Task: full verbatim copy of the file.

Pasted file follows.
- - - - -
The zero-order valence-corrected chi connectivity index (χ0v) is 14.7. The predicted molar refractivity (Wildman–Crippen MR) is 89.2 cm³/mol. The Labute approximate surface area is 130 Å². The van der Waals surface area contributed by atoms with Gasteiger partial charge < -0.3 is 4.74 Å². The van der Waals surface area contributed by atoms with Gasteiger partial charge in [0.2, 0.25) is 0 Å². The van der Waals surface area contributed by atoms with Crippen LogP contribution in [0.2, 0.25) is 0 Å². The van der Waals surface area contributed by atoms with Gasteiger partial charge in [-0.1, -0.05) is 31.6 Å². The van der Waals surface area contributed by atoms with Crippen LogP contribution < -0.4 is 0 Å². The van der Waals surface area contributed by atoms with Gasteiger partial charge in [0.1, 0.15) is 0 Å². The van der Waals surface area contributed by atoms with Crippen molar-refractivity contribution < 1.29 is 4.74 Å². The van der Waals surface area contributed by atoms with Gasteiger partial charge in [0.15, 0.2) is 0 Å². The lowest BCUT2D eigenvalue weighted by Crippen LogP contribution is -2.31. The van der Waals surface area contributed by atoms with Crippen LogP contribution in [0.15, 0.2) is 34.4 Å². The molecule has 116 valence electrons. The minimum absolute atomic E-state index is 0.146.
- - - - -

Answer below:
The zero-order valence-corrected chi connectivity index (χ0v) is 14.7. The predicted molar refractivity (Wildman–Crippen MR) is 89.2 cm³/mol. The Labute approximate surface area is 130 Å². The van der Waals surface area contributed by atoms with Gasteiger partial charge < -0.3 is 4.74 Å². The van der Waals surface area contributed by atoms with Gasteiger partial charge in [0.2, 0.25) is 0 Å². The van der Waals surface area contributed by atoms with Crippen LogP contribution in [0.2, 0.25) is 0 Å². The van der Waals surface area contributed by atoms with Gasteiger partial charge in [-0.1, -0.05) is 31.6 Å². The van der Waals surface area contributed by atoms with Crippen LogP contribution < -0.4 is 0 Å². The van der Waals surface area contributed by atoms with Gasteiger partial charge in [0.1, 0.15) is 0 Å². The van der Waals surface area contributed by atoms with Crippen molar-refractivity contribution < 1.29 is 4.74 Å². The van der Waals surface area contributed by atoms with Gasteiger partial charge in [0.15, 0.2) is 0 Å². The lowest BCUT2D eigenvalue weighted by Crippen LogP contribution is -2.31. The van der Waals surface area contributed by atoms with Crippen LogP contribution in [0.15, 0.2) is 34.4 Å². The molecule has 116 valence electrons. The minimum absolute atomic E-state index is 0.146.